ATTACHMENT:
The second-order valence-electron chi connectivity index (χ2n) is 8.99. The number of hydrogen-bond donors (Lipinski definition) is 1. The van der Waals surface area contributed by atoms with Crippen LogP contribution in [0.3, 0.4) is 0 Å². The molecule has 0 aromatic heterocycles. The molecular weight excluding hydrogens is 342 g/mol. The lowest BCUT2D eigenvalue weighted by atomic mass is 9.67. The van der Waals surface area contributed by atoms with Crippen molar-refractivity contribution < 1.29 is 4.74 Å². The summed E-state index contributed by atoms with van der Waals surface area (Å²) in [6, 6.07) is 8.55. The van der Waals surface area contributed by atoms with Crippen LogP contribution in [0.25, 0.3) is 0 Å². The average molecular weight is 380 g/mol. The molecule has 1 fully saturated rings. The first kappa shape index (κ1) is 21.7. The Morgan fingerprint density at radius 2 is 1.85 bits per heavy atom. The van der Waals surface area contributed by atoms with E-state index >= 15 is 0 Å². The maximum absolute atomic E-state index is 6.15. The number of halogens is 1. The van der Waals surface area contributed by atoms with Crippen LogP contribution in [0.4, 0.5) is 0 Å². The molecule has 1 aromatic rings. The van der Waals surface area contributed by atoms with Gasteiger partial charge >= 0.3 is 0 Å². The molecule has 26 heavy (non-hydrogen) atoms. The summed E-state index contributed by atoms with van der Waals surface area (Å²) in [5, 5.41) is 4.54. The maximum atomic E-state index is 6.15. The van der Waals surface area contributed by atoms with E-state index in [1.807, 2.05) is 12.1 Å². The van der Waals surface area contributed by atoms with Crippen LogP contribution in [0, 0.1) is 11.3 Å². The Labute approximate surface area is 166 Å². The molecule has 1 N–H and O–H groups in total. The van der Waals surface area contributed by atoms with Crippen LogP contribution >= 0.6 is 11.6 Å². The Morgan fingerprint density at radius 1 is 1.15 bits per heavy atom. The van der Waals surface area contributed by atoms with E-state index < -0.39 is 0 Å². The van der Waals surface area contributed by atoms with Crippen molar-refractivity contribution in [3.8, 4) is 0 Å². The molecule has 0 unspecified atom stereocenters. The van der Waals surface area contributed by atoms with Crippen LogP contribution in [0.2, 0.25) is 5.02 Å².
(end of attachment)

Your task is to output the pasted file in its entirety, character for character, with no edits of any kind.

The second-order valence-electron chi connectivity index (χ2n) is 8.99. The number of hydrogen-bond donors (Lipinski definition) is 1. The van der Waals surface area contributed by atoms with Crippen LogP contribution in [0.3, 0.4) is 0 Å². The molecule has 0 aromatic heterocycles. The molecular weight excluding hydrogens is 342 g/mol. The lowest BCUT2D eigenvalue weighted by atomic mass is 9.67. The van der Waals surface area contributed by atoms with Crippen molar-refractivity contribution < 1.29 is 4.74 Å². The summed E-state index contributed by atoms with van der Waals surface area (Å²) in [6, 6.07) is 8.55. The van der Waals surface area contributed by atoms with Crippen LogP contribution in [0.25, 0.3) is 0 Å². The average molecular weight is 380 g/mol. The molecule has 1 fully saturated rings. The first kappa shape index (κ1) is 21.7. The Morgan fingerprint density at radius 2 is 1.85 bits per heavy atom. The van der Waals surface area contributed by atoms with E-state index >= 15 is 0 Å². The maximum absolute atomic E-state index is 6.15. The number of halogens is 1. The van der Waals surface area contributed by atoms with Crippen LogP contribution in [0.4, 0.5) is 0 Å². The molecule has 1 aromatic rings. The van der Waals surface area contributed by atoms with Gasteiger partial charge >= 0.3 is 0 Å². The molecule has 26 heavy (non-hydrogen) atoms. The summed E-state index contributed by atoms with van der Waals surface area (Å²) in [5, 5.41) is 4.54. The maximum atomic E-state index is 6.15. The van der Waals surface area contributed by atoms with E-state index in [1.807, 2.05) is 12.1 Å². The van der Waals surface area contributed by atoms with Crippen LogP contribution in [0, 0.1) is 11.3 Å². The Labute approximate surface area is 166 Å². The molecule has 1 N–H and O–H groups in total. The van der Waals surface area contributed by atoms with Crippen LogP contribution >= 0.6 is 11.6 Å². The Morgan fingerprint density at radius 1 is 1.15 bits per heavy atom. The van der Waals surface area contributed by atoms with E-state index < -0.39 is 0 Å². The van der Waals surface area contributed by atoms with Crippen molar-refractivity contribution in [3.8, 4) is 0 Å². The molecule has 0 unspecified atom stereocenters. The van der Waals surface area contributed by atoms with Crippen LogP contribution in [0.2, 0.25) is 5.02 Å².